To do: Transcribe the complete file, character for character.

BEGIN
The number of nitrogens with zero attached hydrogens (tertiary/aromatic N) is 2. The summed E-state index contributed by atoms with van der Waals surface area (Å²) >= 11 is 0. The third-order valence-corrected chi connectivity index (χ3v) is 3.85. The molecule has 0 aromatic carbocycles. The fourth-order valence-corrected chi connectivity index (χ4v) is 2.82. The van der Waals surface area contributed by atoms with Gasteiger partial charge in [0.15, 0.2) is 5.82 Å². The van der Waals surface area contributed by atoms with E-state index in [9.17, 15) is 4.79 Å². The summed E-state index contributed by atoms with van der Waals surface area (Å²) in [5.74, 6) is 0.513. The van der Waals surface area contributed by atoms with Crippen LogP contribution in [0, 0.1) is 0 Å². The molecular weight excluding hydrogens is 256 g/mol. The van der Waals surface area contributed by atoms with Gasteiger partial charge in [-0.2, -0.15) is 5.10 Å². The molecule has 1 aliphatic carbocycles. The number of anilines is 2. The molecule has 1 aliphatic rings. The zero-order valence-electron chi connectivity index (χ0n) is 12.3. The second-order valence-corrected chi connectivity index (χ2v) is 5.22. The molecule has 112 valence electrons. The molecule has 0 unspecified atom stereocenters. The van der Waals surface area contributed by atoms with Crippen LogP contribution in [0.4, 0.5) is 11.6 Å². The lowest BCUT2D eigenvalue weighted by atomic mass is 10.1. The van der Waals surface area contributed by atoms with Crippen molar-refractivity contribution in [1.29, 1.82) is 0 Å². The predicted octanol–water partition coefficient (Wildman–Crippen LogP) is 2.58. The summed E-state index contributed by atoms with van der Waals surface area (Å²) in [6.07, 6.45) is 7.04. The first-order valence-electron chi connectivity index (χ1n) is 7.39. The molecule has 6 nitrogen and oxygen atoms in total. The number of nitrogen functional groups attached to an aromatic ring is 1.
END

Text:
The number of nitrogens with zero attached hydrogens (tertiary/aromatic N) is 2. The summed E-state index contributed by atoms with van der Waals surface area (Å²) >= 11 is 0. The third-order valence-corrected chi connectivity index (χ3v) is 3.85. The molecule has 0 aromatic carbocycles. The fourth-order valence-corrected chi connectivity index (χ4v) is 2.82. The van der Waals surface area contributed by atoms with Gasteiger partial charge in [0.15, 0.2) is 5.82 Å². The van der Waals surface area contributed by atoms with E-state index in [9.17, 15) is 4.79 Å². The summed E-state index contributed by atoms with van der Waals surface area (Å²) in [5.74, 6) is 0.513. The van der Waals surface area contributed by atoms with Crippen LogP contribution in [0, 0.1) is 0 Å². The molecular weight excluding hydrogens is 256 g/mol. The van der Waals surface area contributed by atoms with Gasteiger partial charge in [-0.2, -0.15) is 5.10 Å². The molecule has 1 aliphatic carbocycles. The number of anilines is 2. The molecule has 1 aliphatic rings. The zero-order valence-electron chi connectivity index (χ0n) is 12.3. The second-order valence-corrected chi connectivity index (χ2v) is 5.22. The molecule has 112 valence electrons. The molecule has 0 unspecified atom stereocenters. The van der Waals surface area contributed by atoms with Crippen LogP contribution in [0.4, 0.5) is 11.6 Å². The lowest BCUT2D eigenvalue weighted by atomic mass is 10.1. The van der Waals surface area contributed by atoms with Crippen molar-refractivity contribution in [1.29, 1.82) is 0 Å². The predicted octanol–water partition coefficient (Wildman–Crippen LogP) is 2.58. The summed E-state index contributed by atoms with van der Waals surface area (Å²) in [6.07, 6.45) is 7.04. The first-order valence-electron chi connectivity index (χ1n) is 7.39. The molecule has 6 nitrogen and oxygen atoms in total. The number of nitrogen functional groups attached to an aromatic ring is 1.